Santa brought me a delightful and unexpected present at Christmas — a copy of Stuart Martin’s Build your Own House. Not heard of it? Nor the author? Me neither. That may be because the book was written in the 1960s. For anyone interested in how we build our homes, it makes a fascinating read — as much for what isn’t in it, as anything that is. The essential process hasn’t changed one jot, but the complexity we have brought to the party in the past 50 years is mind-boggling.

Martin makes the process of building a house look very simple. He bases his book around the construction of a brick-built three bedroom detached house of just under 1,000ft² (92m²), because “a house of 1,000ft² or under no longer requires a building licence.” That referred to a piece of post-war rationing which no longer applies, but almost everything else he describes is far more straightforward than today. For example, he runs through the options for drawing up plans:

1. Architect — “but you will have to pay for this service”
2. Builder — “expect to pay around £25”
3. Draughtsmen — “many of them do this as a spare-time occupation”
4. DIY — “this may sound rather frightening at first, but with a little care and patience it can be done”

It’s pretty obvious that Martin favours DIY throughout, and when he gets onto foundations his advice is clear: “The first job is setting out. This may or may not be done by the reader, but if you have successfully completed your plans there is no reason why you shouldn’t do this job as well.”

And what about the missing bits? Insulation for starters. There is no mention of it anywhere in the book. The walls are two skins of brickwork, separated by an empty cavity. The roof is a traditional cut roof with rafters, ridge beam and purlins, but not so much as a hint of glass wool or polystyrene anywhere to be seen. The glass is clear sheet glass — none of that fancy double glazing. No mention of any concepts like U-values or thermal mass here. Building your own home was far less complex in the 1960s.

Another glaring difference is the absence of central heating: Martin specifies a solid-fuel boiler, but only to heat up the domestic hot water. Space heating is provided by two coal fires — one in the living room and the other in the dining room. Upstairs there is no heating at all. God, we were tough back then.

To be fair, Martin touches on central heating as an option: “It is now possible to obtain a range of boilers which are oil fired. A boiler of this type would be capable of providing heat for two or three radiators.” In fact, radiators were around long before 1960, but were still regarded as a luxury.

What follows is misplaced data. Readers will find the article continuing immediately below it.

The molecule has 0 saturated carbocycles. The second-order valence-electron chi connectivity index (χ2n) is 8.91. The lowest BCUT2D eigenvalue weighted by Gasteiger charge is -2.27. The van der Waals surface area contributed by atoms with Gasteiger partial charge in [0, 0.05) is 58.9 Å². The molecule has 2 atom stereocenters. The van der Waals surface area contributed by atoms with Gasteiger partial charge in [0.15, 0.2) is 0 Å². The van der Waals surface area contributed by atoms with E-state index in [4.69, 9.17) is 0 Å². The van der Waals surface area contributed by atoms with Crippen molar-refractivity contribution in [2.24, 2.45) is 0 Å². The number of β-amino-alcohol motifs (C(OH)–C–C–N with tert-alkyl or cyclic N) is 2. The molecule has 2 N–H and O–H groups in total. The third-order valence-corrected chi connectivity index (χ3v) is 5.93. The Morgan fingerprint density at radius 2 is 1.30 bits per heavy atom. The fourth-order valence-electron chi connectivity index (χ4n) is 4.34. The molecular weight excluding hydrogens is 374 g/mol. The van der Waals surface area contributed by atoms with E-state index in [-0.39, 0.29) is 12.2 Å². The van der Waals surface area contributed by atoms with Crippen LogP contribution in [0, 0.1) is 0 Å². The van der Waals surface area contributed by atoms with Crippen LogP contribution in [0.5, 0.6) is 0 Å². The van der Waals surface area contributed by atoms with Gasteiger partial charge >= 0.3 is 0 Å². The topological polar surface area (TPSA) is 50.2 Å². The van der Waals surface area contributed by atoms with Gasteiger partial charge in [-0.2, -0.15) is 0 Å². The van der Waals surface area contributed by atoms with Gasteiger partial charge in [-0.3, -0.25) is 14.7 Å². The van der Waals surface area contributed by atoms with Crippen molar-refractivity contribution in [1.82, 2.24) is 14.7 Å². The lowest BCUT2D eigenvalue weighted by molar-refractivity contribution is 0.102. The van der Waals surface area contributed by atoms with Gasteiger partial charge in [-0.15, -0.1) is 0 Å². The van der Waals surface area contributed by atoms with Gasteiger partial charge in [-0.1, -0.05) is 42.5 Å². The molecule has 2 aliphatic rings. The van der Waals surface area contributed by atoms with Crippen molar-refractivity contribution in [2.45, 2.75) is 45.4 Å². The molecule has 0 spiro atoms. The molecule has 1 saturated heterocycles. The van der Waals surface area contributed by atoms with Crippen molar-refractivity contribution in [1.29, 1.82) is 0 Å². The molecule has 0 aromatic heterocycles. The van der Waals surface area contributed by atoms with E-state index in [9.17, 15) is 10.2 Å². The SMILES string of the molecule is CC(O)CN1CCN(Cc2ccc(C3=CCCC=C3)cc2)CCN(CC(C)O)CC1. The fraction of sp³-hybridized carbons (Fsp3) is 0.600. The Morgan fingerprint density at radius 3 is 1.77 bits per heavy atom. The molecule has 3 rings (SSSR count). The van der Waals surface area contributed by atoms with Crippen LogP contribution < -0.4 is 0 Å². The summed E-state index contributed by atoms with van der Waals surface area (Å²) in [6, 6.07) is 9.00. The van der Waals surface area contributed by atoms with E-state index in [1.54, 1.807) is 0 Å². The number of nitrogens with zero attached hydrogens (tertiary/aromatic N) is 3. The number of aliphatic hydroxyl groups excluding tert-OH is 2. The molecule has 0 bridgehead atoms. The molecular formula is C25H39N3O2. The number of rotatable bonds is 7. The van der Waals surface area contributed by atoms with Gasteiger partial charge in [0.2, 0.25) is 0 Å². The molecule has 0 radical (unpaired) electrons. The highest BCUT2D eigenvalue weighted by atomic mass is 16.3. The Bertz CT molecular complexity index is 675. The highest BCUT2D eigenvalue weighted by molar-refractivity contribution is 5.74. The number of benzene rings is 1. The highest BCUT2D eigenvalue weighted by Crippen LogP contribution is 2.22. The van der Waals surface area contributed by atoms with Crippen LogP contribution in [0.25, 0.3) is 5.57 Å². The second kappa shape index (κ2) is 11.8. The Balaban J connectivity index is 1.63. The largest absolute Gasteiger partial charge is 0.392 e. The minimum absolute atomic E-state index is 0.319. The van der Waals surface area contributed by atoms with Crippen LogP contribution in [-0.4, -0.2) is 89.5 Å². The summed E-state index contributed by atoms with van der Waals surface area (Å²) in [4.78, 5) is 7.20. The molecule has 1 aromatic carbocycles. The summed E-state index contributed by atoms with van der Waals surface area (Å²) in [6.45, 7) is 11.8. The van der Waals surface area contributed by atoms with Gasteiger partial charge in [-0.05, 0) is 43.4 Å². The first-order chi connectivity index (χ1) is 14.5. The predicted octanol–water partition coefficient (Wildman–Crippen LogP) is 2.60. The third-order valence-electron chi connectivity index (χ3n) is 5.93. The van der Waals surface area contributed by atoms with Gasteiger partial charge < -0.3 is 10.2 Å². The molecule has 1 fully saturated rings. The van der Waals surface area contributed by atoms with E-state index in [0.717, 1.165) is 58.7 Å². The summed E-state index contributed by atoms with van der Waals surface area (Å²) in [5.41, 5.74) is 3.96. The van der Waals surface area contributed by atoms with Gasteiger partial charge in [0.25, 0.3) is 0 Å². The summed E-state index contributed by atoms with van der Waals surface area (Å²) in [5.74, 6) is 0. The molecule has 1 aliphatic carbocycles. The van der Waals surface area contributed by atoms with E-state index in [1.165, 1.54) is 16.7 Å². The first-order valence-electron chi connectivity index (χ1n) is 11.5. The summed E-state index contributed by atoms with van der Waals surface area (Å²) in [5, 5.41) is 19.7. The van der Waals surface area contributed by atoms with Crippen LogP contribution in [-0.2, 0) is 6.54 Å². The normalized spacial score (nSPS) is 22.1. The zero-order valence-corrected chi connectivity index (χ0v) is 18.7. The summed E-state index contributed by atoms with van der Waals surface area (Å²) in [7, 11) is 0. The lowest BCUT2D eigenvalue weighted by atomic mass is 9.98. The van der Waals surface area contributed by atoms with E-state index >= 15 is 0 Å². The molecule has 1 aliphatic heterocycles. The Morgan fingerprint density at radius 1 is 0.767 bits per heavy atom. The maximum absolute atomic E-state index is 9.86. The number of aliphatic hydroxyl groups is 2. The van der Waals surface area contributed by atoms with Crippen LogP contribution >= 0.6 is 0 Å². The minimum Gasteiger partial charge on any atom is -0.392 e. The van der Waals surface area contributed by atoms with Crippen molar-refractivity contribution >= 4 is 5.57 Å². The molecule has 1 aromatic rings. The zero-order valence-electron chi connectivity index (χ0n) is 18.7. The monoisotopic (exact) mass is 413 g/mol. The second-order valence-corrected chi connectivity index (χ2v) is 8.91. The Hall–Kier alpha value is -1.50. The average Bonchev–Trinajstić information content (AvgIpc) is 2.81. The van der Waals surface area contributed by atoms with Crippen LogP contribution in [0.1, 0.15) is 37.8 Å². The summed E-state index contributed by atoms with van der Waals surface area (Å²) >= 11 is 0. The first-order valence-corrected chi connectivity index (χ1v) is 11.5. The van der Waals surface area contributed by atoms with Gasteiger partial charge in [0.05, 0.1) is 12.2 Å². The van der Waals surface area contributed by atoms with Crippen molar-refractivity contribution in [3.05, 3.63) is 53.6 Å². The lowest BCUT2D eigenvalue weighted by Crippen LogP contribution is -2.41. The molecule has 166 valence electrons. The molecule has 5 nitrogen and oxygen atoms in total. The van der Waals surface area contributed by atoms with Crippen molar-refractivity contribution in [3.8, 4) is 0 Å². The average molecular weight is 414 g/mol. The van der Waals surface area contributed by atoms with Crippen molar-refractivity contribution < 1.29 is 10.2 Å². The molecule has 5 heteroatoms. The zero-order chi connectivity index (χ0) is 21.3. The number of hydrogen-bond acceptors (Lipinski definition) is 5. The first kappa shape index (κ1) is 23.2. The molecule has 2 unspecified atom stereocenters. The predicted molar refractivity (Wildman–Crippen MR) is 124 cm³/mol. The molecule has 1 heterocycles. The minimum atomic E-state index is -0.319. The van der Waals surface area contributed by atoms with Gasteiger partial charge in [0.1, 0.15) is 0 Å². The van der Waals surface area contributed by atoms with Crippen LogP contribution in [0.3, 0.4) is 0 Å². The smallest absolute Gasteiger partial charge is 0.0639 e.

Electrics is another area where the changes have rung out. The ’60s house was wired but it had just 13 lights and ten sockets. Only the lounge and the dining room had more than one outlet. Flash forward to 2010 — we would probably specify three times as many lights and sockets for a house this size.

But perhaps the biggest difference overall is in the finishes. OK, this is intended to be a pretty basic house, but basic barely begins to describe the options available. Floor choices for a screeded floor are: parquet wood block, thermoplastic tiles (some are even designed to look like parquet), linoleum or cork (“a pleasing neutral colour”). By comparison, today’s plethora of materials, finishes and costs can overwhelm the specifier.

Martin’s book is unusual in that it goes into costings in some detail. The total cost, including land, is stated as £2,350. In today’s money – the Retail Price Index suggests we multiply this by 17 – that’s just under £40,000 for an admittedly small (92m²) house. Most of this money is swallowed up by the build costs which, translated for 2010, work out at around £400/m² — this is probably about a half to a third of what the average self-builder is spending today. On the other hand, this was a much simpler house to build, with far fewer amenities. Not to mention a complete absence of insulation, double glazing and central heating, to name but a few.

Yet what really stands out is the land cost, which Martin suggests should be no more than £300 for a small building plot. Inflation adjusted, this is still only £5,000. Nowhere in the UK would you find a plot of building land at such a low cost today. Therein lies another story…


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